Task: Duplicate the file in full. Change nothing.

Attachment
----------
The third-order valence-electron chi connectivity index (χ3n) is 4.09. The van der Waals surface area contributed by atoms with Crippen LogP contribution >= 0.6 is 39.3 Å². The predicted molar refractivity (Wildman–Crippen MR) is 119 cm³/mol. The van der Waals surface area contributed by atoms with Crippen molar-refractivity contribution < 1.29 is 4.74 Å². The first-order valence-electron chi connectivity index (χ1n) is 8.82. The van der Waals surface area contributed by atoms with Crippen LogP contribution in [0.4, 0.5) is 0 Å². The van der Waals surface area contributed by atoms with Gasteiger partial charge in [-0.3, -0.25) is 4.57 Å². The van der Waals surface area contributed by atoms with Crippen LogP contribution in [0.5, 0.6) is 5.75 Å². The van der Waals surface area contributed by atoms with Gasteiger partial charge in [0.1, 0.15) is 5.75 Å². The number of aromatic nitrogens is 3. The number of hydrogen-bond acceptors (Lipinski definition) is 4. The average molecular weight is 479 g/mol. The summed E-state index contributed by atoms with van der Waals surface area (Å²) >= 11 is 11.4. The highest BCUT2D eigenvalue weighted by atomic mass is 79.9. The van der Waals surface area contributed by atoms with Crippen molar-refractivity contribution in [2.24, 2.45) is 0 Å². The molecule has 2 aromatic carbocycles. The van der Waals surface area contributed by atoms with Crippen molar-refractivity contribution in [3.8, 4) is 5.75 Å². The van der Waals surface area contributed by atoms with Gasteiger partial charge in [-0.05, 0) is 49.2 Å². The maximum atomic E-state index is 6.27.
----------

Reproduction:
The third-order valence-electron chi connectivity index (χ3n) is 4.09. The van der Waals surface area contributed by atoms with Crippen LogP contribution >= 0.6 is 39.3 Å². The predicted molar refractivity (Wildman–Crippen MR) is 119 cm³/mol. The van der Waals surface area contributed by atoms with Crippen molar-refractivity contribution < 1.29 is 4.74 Å². The first-order valence-electron chi connectivity index (χ1n) is 8.82. The van der Waals surface area contributed by atoms with Crippen LogP contribution in [0.4, 0.5) is 0 Å². The van der Waals surface area contributed by atoms with Gasteiger partial charge in [-0.3, -0.25) is 4.57 Å². The van der Waals surface area contributed by atoms with Crippen LogP contribution in [0.5, 0.6) is 5.75 Å². The van der Waals surface area contributed by atoms with Gasteiger partial charge in [0.1, 0.15) is 5.75 Å². The number of aromatic nitrogens is 3. The number of hydrogen-bond acceptors (Lipinski definition) is 4. The average molecular weight is 479 g/mol. The summed E-state index contributed by atoms with van der Waals surface area (Å²) >= 11 is 11.4. The highest BCUT2D eigenvalue weighted by atomic mass is 79.9. The van der Waals surface area contributed by atoms with Crippen molar-refractivity contribution in [2.24, 2.45) is 0 Å². The molecule has 2 aromatic carbocycles. The van der Waals surface area contributed by atoms with Crippen molar-refractivity contribution in [3.8, 4) is 5.75 Å². The van der Waals surface area contributed by atoms with Gasteiger partial charge in [-0.05, 0) is 49.2 Å². The maximum atomic E-state index is 6.27.